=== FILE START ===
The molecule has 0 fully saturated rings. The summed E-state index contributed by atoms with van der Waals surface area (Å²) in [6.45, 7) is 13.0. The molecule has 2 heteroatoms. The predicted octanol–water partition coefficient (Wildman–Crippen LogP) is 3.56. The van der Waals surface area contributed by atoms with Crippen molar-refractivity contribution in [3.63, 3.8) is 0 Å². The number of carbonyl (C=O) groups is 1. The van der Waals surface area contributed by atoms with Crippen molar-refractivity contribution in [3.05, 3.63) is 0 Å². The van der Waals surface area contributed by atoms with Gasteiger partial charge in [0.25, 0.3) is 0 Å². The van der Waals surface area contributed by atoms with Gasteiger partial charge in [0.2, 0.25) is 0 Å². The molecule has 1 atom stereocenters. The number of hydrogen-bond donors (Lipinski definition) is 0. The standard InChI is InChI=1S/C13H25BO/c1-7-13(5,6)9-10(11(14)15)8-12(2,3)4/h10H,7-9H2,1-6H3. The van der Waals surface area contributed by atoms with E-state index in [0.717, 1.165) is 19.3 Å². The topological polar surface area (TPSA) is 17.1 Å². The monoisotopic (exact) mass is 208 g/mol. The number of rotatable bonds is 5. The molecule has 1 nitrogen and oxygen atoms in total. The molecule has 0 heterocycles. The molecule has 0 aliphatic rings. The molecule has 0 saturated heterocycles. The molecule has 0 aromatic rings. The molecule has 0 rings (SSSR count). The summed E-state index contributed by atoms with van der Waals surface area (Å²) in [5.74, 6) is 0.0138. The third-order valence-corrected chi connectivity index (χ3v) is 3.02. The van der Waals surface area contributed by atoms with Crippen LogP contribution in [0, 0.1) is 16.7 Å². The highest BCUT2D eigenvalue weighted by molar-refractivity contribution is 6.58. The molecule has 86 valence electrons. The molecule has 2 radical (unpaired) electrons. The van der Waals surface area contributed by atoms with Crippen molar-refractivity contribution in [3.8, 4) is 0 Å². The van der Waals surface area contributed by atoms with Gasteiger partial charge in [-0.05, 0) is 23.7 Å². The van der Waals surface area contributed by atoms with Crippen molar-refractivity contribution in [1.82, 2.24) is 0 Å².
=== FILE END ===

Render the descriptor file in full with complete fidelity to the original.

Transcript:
The molecule has 0 fully saturated rings. The summed E-state index contributed by atoms with van der Waals surface area (Å²) in [6.45, 7) is 13.0. The molecule has 2 heteroatoms. The predicted octanol–water partition coefficient (Wildman–Crippen LogP) is 3.56. The van der Waals surface area contributed by atoms with Crippen molar-refractivity contribution in [3.63, 3.8) is 0 Å². The number of carbonyl (C=O) groups is 1. The van der Waals surface area contributed by atoms with Crippen molar-refractivity contribution in [3.05, 3.63) is 0 Å². The van der Waals surface area contributed by atoms with Gasteiger partial charge in [0.25, 0.3) is 0 Å². The van der Waals surface area contributed by atoms with Gasteiger partial charge in [0.2, 0.25) is 0 Å². The molecule has 1 atom stereocenters. The number of hydrogen-bond donors (Lipinski definition) is 0. The standard InChI is InChI=1S/C13H25BO/c1-7-13(5,6)9-10(11(14)15)8-12(2,3)4/h10H,7-9H2,1-6H3. The van der Waals surface area contributed by atoms with E-state index in [0.717, 1.165) is 19.3 Å². The topological polar surface area (TPSA) is 17.1 Å². The monoisotopic (exact) mass is 208 g/mol. The number of rotatable bonds is 5. The molecule has 1 nitrogen and oxygen atoms in total. The molecule has 0 heterocycles. The molecule has 0 aliphatic rings. The molecule has 0 saturated heterocycles. The molecule has 0 aromatic rings. The molecule has 0 rings (SSSR count). The summed E-state index contributed by atoms with van der Waals surface area (Å²) in [5.74, 6) is 0.0138. The third-order valence-corrected chi connectivity index (χ3v) is 3.02. The van der Waals surface area contributed by atoms with Crippen LogP contribution in [0, 0.1) is 16.7 Å². The highest BCUT2D eigenvalue weighted by molar-refractivity contribution is 6.58. The molecule has 86 valence electrons. The molecule has 2 radical (unpaired) electrons. The van der Waals surface area contributed by atoms with Crippen molar-refractivity contribution in [3.8, 4) is 0 Å². The van der Waals surface area contributed by atoms with Gasteiger partial charge in [-0.05, 0) is 23.7 Å². The van der Waals surface area contributed by atoms with Crippen molar-refractivity contribution in [1.82, 2.24) is 0 Å².